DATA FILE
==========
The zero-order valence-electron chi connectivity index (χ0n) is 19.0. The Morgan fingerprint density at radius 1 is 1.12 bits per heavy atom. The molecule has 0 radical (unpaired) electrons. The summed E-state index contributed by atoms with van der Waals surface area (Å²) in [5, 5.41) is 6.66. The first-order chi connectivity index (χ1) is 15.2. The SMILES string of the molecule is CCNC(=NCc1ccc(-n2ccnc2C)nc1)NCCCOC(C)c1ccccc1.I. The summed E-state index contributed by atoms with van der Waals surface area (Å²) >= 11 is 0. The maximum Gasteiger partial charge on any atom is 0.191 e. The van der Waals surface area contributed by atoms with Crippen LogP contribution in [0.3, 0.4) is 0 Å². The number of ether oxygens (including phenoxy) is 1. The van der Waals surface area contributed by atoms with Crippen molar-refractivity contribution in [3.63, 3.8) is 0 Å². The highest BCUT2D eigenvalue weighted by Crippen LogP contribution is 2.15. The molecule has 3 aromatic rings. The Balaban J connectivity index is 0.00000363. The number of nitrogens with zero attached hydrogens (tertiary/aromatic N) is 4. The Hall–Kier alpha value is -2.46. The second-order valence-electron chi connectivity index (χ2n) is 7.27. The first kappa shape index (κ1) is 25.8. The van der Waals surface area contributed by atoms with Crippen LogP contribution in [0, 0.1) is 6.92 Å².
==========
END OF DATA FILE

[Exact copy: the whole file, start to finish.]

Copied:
The zero-order valence-electron chi connectivity index (χ0n) is 19.0. The Morgan fingerprint density at radius 1 is 1.12 bits per heavy atom. The molecule has 0 radical (unpaired) electrons. The summed E-state index contributed by atoms with van der Waals surface area (Å²) in [5, 5.41) is 6.66. The first-order chi connectivity index (χ1) is 15.2. The SMILES string of the molecule is CCNC(=NCc1ccc(-n2ccnc2C)nc1)NCCCOC(C)c1ccccc1.I. The summed E-state index contributed by atoms with van der Waals surface area (Å²) >= 11 is 0. The maximum Gasteiger partial charge on any atom is 0.191 e. The van der Waals surface area contributed by atoms with Crippen LogP contribution in [0.3, 0.4) is 0 Å². The number of ether oxygens (including phenoxy) is 1. The van der Waals surface area contributed by atoms with Crippen molar-refractivity contribution in [3.63, 3.8) is 0 Å². The highest BCUT2D eigenvalue weighted by Crippen LogP contribution is 2.15. The molecule has 3 aromatic rings. The Balaban J connectivity index is 0.00000363. The number of nitrogens with zero attached hydrogens (tertiary/aromatic N) is 4. The Hall–Kier alpha value is -2.46. The second-order valence-electron chi connectivity index (χ2n) is 7.27. The first kappa shape index (κ1) is 25.8. The van der Waals surface area contributed by atoms with Crippen LogP contribution in [0, 0.1) is 6.92 Å².